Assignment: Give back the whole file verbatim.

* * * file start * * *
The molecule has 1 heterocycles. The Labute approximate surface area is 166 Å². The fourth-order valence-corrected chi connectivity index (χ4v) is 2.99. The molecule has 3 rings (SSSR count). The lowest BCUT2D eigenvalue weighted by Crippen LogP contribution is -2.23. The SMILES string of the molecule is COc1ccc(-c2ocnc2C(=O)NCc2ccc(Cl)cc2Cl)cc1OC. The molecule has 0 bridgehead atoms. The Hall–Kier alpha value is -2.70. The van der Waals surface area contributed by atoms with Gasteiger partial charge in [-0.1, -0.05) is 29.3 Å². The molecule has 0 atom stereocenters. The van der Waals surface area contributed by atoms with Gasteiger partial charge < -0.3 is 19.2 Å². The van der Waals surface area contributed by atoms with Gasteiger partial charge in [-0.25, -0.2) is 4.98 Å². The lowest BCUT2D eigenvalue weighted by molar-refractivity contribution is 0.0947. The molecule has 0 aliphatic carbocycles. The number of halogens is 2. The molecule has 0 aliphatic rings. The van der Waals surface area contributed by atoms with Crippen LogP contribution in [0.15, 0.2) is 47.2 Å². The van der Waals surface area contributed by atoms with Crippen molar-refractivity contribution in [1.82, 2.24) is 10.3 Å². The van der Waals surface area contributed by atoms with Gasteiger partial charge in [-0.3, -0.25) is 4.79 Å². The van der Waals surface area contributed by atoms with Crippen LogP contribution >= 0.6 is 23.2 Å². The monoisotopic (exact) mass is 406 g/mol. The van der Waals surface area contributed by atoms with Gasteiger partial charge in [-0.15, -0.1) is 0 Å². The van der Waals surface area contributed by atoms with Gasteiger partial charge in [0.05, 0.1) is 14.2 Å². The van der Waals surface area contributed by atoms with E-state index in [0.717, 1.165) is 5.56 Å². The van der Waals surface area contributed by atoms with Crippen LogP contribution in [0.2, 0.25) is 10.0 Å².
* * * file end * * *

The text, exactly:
The molecule has 1 heterocycles. The Labute approximate surface area is 166 Å². The fourth-order valence-corrected chi connectivity index (χ4v) is 2.99. The molecule has 3 rings (SSSR count). The lowest BCUT2D eigenvalue weighted by Crippen LogP contribution is -2.23. The SMILES string of the molecule is COc1ccc(-c2ocnc2C(=O)NCc2ccc(Cl)cc2Cl)cc1OC. The molecule has 0 bridgehead atoms. The Hall–Kier alpha value is -2.70. The van der Waals surface area contributed by atoms with Gasteiger partial charge in [-0.1, -0.05) is 29.3 Å². The molecule has 0 atom stereocenters. The van der Waals surface area contributed by atoms with Gasteiger partial charge < -0.3 is 19.2 Å². The van der Waals surface area contributed by atoms with Gasteiger partial charge in [-0.25, -0.2) is 4.98 Å². The lowest BCUT2D eigenvalue weighted by molar-refractivity contribution is 0.0947. The molecule has 0 aliphatic carbocycles. The number of halogens is 2. The molecule has 0 aliphatic rings. The van der Waals surface area contributed by atoms with Crippen LogP contribution in [0.15, 0.2) is 47.2 Å². The van der Waals surface area contributed by atoms with Crippen molar-refractivity contribution in [1.82, 2.24) is 10.3 Å². The van der Waals surface area contributed by atoms with Gasteiger partial charge in [-0.3, -0.25) is 4.79 Å². The van der Waals surface area contributed by atoms with Crippen LogP contribution >= 0.6 is 23.2 Å². The monoisotopic (exact) mass is 406 g/mol. The van der Waals surface area contributed by atoms with Gasteiger partial charge in [-0.15, -0.1) is 0 Å². The van der Waals surface area contributed by atoms with Gasteiger partial charge in [0.05, 0.1) is 14.2 Å². The van der Waals surface area contributed by atoms with E-state index in [0.717, 1.165) is 5.56 Å². The van der Waals surface area contributed by atoms with Crippen LogP contribution in [0.2, 0.25) is 10.0 Å².